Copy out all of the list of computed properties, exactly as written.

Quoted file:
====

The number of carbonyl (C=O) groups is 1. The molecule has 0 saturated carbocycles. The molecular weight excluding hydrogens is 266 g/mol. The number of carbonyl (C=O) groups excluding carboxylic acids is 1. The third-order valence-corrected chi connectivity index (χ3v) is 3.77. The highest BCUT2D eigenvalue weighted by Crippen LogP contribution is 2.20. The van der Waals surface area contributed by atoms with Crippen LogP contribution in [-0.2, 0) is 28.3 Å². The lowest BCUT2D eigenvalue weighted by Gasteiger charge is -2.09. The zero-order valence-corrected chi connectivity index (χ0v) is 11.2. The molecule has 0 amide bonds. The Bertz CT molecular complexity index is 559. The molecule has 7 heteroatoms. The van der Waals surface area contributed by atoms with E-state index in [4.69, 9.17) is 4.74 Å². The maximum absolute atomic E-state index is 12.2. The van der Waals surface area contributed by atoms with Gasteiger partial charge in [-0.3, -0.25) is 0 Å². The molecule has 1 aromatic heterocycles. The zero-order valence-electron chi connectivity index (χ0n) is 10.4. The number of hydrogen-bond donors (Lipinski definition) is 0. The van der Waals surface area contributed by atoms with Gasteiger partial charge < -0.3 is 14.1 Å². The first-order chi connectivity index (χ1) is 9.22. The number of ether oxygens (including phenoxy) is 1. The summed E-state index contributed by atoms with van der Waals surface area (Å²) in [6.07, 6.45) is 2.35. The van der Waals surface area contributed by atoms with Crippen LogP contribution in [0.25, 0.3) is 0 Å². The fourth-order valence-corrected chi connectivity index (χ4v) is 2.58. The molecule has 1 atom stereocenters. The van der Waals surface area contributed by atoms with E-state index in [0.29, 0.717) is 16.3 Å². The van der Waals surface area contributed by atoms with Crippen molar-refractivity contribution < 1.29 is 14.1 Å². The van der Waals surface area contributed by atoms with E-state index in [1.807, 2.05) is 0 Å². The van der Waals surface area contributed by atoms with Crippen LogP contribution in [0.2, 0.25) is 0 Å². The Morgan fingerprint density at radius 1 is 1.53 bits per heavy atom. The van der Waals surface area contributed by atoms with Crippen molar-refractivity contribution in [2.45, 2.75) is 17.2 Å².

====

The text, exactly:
The number of carbonyl (C=O) groups is 1. The molecule has 0 saturated carbocycles. The molecular weight excluding hydrogens is 266 g/mol. The number of carbonyl (C=O) groups excluding carboxylic acids is 1. The third-order valence-corrected chi connectivity index (χ3v) is 3.77. The highest BCUT2D eigenvalue weighted by Crippen LogP contribution is 2.20. The van der Waals surface area contributed by atoms with Crippen LogP contribution in [-0.2, 0) is 28.3 Å². The lowest BCUT2D eigenvalue weighted by Gasteiger charge is -2.09. The zero-order valence-corrected chi connectivity index (χ0v) is 11.2. The molecule has 0 amide bonds. The Bertz CT molecular complexity index is 559. The molecule has 7 heteroatoms. The van der Waals surface area contributed by atoms with E-state index in [4.69, 9.17) is 4.74 Å². The maximum absolute atomic E-state index is 12.2. The van der Waals surface area contributed by atoms with Gasteiger partial charge in [-0.3, -0.25) is 0 Å². The molecule has 1 aromatic heterocycles. The zero-order valence-electron chi connectivity index (χ0n) is 10.4. The number of hydrogen-bond donors (Lipinski definition) is 0. The van der Waals surface area contributed by atoms with Gasteiger partial charge < -0.3 is 14.1 Å². The first-order chi connectivity index (χ1) is 9.22. The number of ether oxygens (including phenoxy) is 1. The summed E-state index contributed by atoms with van der Waals surface area (Å²) in [6.07, 6.45) is 2.35. The van der Waals surface area contributed by atoms with Crippen LogP contribution in [0.25, 0.3) is 0 Å². The fourth-order valence-corrected chi connectivity index (χ4v) is 2.58. The molecule has 1 atom stereocenters. The van der Waals surface area contributed by atoms with E-state index in [0.29, 0.717) is 16.3 Å². The van der Waals surface area contributed by atoms with Crippen molar-refractivity contribution < 1.29 is 14.1 Å². The van der Waals surface area contributed by atoms with E-state index in [1.807, 2.05) is 0 Å². The van der Waals surface area contributed by atoms with Crippen LogP contribution in [0.2, 0.25) is 0 Å². The Morgan fingerprint density at radius 1 is 1.53 bits per heavy atom. The van der Waals surface area contributed by atoms with Crippen molar-refractivity contribution in [2.45, 2.75) is 17.2 Å².